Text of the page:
Further, while the film exposes the wrath of police brutality, it conveniently shows a very idealist representation of the Indian judiciary. It fails to elaborate on the hegemonic and undemocratic composition of the judiciary in India that overlooks the concerns of the marginalised caste and tribal communities. The Mathura and Bhanwari Devi rape cases are testaments to the perversion, casteism and sexism inflicted by the judiciary onto the oppressed caste women in India. The hostility and caste prejudice of the judicial system is reflected in many of its judgements.
Thus, the film fails to bring to light institutional forms of casteism perpetuated by the Indian judiciary. Hence, while it remarks on the physical violence inflicted by the State, it is complacent on the structural nature of violence that sustains the Brahmanical state. Perhaps, such understanding is discarded and less fostered with an intention to protect the upper caste hegemony, systemically maintained in India.
While the movie elaborately portrays the dehumanisation of the tribal communities in India, explicitly shown through horrific visuals, it does not comment on the complicity of the casteist society in the perpetuation of caste violence. Thus, though the identity of the survivors of crime is hyper-visibilised, the perpetrators are ‘casteless’ instruments of the State whose caste identity remains invisible.
Further, Jai Bhim depicts an enmity, a binary between us and them (Brahmanical State and the Irular community) in a peculiar scene when Advocate Chandu (now Justice) is called out by the tribal woman at Rajakannu’s (K. Manikandan) funeral for being responsible for the institutional murder of the men from the Irular community. It is here that the director powerfully captures and reiterates the antagonistic relationship between the tribals and the Brahmanical state which Advocate Chandru (Suriya) is a part of.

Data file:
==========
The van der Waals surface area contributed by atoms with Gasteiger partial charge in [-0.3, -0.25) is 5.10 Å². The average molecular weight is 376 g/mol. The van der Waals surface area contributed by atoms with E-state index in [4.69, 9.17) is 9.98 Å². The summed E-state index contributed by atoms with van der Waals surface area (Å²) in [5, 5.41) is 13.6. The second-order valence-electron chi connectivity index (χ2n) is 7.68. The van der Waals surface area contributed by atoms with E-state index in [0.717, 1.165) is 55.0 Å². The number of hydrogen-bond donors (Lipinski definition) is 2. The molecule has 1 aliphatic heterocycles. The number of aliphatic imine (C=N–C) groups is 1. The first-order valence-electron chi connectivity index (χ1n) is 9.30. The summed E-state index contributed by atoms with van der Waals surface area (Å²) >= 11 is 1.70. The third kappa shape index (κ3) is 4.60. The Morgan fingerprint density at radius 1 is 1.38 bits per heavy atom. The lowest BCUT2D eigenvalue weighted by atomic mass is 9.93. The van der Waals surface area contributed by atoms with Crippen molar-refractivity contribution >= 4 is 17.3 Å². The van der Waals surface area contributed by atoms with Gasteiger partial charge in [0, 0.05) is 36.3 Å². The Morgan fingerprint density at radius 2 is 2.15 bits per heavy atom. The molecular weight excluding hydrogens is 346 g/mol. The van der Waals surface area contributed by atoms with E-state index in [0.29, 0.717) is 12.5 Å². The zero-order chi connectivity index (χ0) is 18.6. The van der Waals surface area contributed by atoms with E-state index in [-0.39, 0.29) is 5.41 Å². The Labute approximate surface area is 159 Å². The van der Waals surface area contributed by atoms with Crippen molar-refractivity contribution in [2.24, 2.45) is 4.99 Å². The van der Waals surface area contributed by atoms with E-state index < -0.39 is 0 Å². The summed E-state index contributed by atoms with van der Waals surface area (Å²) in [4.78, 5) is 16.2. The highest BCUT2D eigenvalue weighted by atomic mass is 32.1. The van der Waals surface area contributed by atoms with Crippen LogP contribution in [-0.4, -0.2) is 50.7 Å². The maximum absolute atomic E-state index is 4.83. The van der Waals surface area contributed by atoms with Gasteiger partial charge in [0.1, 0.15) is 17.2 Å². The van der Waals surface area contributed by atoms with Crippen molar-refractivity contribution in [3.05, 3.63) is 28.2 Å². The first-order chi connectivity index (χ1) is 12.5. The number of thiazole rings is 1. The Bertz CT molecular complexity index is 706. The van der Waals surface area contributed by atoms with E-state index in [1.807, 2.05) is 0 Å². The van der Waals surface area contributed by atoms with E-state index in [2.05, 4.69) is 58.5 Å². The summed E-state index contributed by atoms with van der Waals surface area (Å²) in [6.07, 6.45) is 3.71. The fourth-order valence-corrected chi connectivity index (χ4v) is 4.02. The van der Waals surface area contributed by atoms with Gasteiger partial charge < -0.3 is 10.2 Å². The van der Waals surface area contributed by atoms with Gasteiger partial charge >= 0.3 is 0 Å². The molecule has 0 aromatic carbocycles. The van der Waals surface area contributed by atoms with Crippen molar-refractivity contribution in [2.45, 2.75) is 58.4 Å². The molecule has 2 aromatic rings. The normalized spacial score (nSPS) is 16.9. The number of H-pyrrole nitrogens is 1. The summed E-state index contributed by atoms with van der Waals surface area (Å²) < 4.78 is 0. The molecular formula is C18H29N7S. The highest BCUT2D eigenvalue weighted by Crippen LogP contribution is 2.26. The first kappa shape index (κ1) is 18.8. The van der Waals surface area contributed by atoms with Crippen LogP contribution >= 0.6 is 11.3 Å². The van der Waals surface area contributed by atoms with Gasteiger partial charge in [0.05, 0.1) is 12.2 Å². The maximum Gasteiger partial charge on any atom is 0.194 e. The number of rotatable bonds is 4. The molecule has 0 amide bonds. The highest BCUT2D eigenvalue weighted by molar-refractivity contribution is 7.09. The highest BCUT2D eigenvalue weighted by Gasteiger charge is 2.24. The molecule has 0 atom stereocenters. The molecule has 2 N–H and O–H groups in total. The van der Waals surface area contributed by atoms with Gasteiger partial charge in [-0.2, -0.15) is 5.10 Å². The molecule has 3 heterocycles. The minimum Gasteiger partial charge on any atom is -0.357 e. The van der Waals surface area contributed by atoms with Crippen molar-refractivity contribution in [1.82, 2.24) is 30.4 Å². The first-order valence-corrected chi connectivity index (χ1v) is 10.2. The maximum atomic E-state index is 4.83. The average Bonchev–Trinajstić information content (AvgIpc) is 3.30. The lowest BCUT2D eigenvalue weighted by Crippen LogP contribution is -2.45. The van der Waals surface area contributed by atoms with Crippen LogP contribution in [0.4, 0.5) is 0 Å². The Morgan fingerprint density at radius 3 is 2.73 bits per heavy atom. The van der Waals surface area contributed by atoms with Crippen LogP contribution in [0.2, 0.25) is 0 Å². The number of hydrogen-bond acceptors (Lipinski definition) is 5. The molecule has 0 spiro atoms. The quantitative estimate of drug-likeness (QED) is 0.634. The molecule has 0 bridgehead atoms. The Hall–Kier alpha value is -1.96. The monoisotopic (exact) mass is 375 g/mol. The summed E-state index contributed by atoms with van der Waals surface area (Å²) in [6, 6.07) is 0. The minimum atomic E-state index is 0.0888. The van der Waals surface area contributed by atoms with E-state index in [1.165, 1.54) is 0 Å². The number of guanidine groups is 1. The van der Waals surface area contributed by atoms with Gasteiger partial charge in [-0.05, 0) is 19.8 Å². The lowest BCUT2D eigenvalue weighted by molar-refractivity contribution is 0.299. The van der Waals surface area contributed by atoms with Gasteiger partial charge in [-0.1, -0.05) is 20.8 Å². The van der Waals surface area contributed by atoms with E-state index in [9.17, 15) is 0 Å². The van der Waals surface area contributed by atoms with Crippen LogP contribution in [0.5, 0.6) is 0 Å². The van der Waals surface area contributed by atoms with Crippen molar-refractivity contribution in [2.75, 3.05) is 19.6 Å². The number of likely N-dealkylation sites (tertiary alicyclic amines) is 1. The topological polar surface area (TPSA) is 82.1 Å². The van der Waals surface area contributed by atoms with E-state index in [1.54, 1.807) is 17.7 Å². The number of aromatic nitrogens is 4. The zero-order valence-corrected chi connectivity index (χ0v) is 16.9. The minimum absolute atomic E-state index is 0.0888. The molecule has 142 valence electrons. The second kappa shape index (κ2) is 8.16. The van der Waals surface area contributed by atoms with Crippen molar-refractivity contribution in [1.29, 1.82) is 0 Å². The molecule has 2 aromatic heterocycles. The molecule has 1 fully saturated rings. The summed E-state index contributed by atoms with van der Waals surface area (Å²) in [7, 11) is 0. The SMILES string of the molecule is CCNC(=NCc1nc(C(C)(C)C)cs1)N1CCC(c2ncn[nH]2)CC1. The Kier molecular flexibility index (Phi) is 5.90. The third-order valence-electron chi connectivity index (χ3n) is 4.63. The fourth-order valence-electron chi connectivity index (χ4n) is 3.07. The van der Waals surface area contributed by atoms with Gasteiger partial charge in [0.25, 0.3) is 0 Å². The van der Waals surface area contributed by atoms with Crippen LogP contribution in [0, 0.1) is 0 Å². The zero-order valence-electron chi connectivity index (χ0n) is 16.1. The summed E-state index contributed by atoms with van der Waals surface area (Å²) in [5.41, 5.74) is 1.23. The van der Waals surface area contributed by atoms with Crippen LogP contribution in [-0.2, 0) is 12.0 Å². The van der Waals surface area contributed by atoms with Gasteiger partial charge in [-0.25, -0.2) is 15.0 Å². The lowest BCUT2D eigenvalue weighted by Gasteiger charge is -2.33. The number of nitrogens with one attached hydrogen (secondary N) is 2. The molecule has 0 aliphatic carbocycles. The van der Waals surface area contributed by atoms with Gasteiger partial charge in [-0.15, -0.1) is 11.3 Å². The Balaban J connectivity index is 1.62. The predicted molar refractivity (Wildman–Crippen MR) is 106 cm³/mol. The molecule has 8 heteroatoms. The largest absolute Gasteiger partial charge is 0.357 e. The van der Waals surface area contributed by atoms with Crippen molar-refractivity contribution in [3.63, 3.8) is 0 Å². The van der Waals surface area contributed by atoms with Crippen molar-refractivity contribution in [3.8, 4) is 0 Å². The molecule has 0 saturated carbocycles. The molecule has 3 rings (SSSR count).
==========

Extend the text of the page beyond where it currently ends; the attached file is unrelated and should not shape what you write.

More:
The film certainly produces an embedding of Ambedkarite ideology through various photo frames of Periyar, Ambedkar and Buddha, along with the recurring images of Marx and Lenin, signifying a left representation. Rajesh Rajamani argues that while these images may seem overt markers in most Tamil counter-cultural movies to the Savarna audience, they are perhaps images that are very naturally embedded in Bahujan lives.
Hence, not attaching undue significance to them, Rajamani on his Twitter handle expressed that even though the visual imagery of Ambedkar is not omnipresent in Jai Bhim, the very core of the movie is grounded in an Ambedkarite ideology.
Shifting the focus onto the narrative of the film, one realises that the sacrifice of marginalised lives is a prerequisite for a Savarna imagination of ‘justice’. In this case, Rajakannu’s custodial murder becomes a pre-condition for Sengini(Lijomol Jose) to seek ‘justice’ and a fact of conviction for the Savarna gatekeepers to believe that the Irular family is worthy of ‘justice’. Thus, we have seen time and again that institutional and custodial murders of the oppressed become conditions for invoking and elevating the moral consciousness of a casteist society.
It is also important to understand that imagining an isolated case like the one in Jai Bhim as a beacon of hope for the oppressed would be a huge folly. The real life incident depicted in the film is an exception in a system that is rigged against the marginalised. Further, we can also observe that not much agency is assigned to both Rajakannu and Sengini who are at the receiving end of the system.
Instead, we see a lot of gratification attributed to the work of Advocate Chandru at the cost of Rajakannu’s life and Sengeni’s destitute conditions. While the biographical emphasis on the work of Advocate Chandru in the film is appreciated, juxtaposing it along an obscene portrayal of violence committed against the Irular community strips them off the agency over their lived experiences.
It translates into a saviourship project that works to liberate the ‘other’ from the tyranny of caste. Lastly, a crucial question to ask would be whether films like Jai Bhim that vividly capture caste atrocities and are exemplified as epitomes of ‘justice’, are truly instrumental in charging the Hindu society with any amount of culpability against the reality of caste in India.